"Those guys over there know more about us than we do," Krc says. "[McGhee] had all these Texas records, and he wanted [Joe Ely Band members] Ponty Bone and Lloyd Maines, all these people he had heard on these records."

Krc is right on the money there. Although it's hardly ever mentioned, the musical affinity between Texans and Brits is a fundamental chapter of the secret history of rock and roll. As most things do, it goes back to the Beatles, who took their name and clean guitar melodies — even their wardrobe cues — straight from Buddy Holly's Crickets. The Rolling Stones had their first taste of chart success with their 1964 cover of Holly's "NotFade Away."

In turn, when the late Doug Sahm and some of his friends came grooving out of South Texas into the Top 40 with "She's About a Mover" (patterned after the Fabs' "She's a Woman") in 1965, producer Huey P. Meaux christened them the "Sir Douglas Quintet" because he didn't think anyone would believe kids from the West Side of San Antonio could sound like they just walked offstage at Liverpool's Cavern Club.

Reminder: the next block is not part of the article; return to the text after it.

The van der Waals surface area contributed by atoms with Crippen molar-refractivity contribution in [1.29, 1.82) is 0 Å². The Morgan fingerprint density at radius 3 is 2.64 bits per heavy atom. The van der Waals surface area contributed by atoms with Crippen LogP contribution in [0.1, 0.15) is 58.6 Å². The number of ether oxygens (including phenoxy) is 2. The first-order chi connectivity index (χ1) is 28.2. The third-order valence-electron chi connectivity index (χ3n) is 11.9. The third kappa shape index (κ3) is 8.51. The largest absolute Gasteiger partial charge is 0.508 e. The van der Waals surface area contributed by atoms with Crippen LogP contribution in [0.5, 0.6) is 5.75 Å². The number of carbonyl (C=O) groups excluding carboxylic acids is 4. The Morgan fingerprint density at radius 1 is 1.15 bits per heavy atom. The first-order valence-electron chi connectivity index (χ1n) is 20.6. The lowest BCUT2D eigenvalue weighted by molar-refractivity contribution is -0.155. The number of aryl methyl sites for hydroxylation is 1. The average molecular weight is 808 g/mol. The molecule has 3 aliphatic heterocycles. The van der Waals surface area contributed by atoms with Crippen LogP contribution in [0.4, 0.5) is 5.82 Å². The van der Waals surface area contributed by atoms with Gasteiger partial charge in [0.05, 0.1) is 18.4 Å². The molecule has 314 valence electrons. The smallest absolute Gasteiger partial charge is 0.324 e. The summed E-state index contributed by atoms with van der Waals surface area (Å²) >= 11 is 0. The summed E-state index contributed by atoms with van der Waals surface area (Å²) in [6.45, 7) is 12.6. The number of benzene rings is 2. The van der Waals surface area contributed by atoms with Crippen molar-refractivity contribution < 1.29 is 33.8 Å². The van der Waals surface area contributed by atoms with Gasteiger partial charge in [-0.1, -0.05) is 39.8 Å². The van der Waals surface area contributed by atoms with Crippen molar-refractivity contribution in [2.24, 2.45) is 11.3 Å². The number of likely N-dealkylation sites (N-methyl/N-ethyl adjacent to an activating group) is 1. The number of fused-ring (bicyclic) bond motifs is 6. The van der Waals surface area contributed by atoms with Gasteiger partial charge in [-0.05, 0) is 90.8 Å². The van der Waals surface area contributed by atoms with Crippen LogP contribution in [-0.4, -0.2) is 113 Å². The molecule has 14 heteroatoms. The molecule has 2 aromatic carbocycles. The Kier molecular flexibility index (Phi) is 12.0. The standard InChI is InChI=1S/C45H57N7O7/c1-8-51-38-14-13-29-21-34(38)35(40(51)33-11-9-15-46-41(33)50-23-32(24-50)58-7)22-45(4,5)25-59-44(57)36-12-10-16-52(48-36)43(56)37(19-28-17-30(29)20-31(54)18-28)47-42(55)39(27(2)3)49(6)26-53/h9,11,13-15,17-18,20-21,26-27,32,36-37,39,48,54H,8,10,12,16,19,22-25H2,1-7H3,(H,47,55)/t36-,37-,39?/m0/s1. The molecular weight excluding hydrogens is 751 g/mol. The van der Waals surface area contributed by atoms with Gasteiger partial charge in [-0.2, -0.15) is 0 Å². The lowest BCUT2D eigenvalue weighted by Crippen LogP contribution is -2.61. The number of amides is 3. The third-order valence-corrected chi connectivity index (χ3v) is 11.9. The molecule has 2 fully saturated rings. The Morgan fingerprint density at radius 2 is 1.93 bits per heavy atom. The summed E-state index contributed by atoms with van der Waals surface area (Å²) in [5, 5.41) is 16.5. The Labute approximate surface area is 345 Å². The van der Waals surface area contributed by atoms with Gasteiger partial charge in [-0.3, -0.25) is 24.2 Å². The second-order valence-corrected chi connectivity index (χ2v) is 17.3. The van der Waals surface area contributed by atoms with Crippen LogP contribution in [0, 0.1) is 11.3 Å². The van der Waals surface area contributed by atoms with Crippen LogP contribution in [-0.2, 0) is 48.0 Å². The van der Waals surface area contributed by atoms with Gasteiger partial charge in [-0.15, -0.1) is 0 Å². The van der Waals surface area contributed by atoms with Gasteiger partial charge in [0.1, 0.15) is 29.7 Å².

"I told Doug, 'We gotta figure out where [the Beatles] are coming from — if we don't, we're all gonna starve to death!'" Meaux told UK newspaper The Independent in 1993. "I got a case of T-Bird wine and bought a bunch of Beatles records and I figured out that it was all on the beat, that was it, same as my daddy's Cajun two-step."